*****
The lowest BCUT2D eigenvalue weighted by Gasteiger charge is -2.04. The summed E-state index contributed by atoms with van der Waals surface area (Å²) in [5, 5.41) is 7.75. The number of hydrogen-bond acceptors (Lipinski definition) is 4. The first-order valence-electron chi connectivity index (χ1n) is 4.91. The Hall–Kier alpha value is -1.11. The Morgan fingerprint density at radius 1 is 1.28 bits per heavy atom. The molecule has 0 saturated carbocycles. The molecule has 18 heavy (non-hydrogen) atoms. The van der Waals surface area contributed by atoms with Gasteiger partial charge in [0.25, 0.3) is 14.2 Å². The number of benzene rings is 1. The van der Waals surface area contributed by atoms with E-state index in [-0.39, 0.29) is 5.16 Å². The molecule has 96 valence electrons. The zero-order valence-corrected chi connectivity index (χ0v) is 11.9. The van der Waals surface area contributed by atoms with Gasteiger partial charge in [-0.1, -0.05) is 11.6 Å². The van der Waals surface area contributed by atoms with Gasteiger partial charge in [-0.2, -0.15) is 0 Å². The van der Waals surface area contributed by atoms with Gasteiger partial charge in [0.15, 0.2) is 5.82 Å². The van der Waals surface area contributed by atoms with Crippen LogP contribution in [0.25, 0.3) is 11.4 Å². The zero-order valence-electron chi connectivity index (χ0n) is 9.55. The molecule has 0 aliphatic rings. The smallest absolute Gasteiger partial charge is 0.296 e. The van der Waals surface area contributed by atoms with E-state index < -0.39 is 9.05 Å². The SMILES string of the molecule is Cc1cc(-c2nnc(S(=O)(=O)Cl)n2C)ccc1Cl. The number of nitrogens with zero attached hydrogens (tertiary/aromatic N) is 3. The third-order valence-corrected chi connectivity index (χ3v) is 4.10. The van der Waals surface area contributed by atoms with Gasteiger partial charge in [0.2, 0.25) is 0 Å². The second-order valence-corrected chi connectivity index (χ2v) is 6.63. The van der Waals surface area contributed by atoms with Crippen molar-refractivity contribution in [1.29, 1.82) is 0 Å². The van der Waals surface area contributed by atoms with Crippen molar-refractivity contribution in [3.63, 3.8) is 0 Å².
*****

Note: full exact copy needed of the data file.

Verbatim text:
The lowest BCUT2D eigenvalue weighted by Gasteiger charge is -2.04. The summed E-state index contributed by atoms with van der Waals surface area (Å²) in [5, 5.41) is 7.75. The number of hydrogen-bond acceptors (Lipinski definition) is 4. The first-order valence-electron chi connectivity index (χ1n) is 4.91. The Hall–Kier alpha value is -1.11. The Morgan fingerprint density at radius 1 is 1.28 bits per heavy atom. The molecule has 0 saturated carbocycles. The molecule has 18 heavy (non-hydrogen) atoms. The van der Waals surface area contributed by atoms with Gasteiger partial charge in [0.25, 0.3) is 14.2 Å². The number of benzene rings is 1. The van der Waals surface area contributed by atoms with E-state index in [-0.39, 0.29) is 5.16 Å². The molecule has 96 valence electrons. The zero-order valence-corrected chi connectivity index (χ0v) is 11.9. The van der Waals surface area contributed by atoms with Gasteiger partial charge in [-0.1, -0.05) is 11.6 Å². The van der Waals surface area contributed by atoms with Gasteiger partial charge in [-0.2, -0.15) is 0 Å². The van der Waals surface area contributed by atoms with Gasteiger partial charge in [0.15, 0.2) is 5.82 Å². The van der Waals surface area contributed by atoms with Crippen LogP contribution in [0.25, 0.3) is 11.4 Å². The zero-order valence-electron chi connectivity index (χ0n) is 9.55. The molecule has 0 aliphatic rings. The smallest absolute Gasteiger partial charge is 0.296 e. The van der Waals surface area contributed by atoms with E-state index < -0.39 is 9.05 Å². The SMILES string of the molecule is Cc1cc(-c2nnc(S(=O)(=O)Cl)n2C)ccc1Cl. The number of nitrogens with zero attached hydrogens (tertiary/aromatic N) is 3. The third-order valence-corrected chi connectivity index (χ3v) is 4.10. The van der Waals surface area contributed by atoms with Gasteiger partial charge in [0.2, 0.25) is 0 Å². The second-order valence-corrected chi connectivity index (χ2v) is 6.63. The van der Waals surface area contributed by atoms with Crippen molar-refractivity contribution in [1.29, 1.82) is 0 Å². The van der Waals surface area contributed by atoms with Crippen molar-refractivity contribution in [3.63, 3.8) is 0 Å².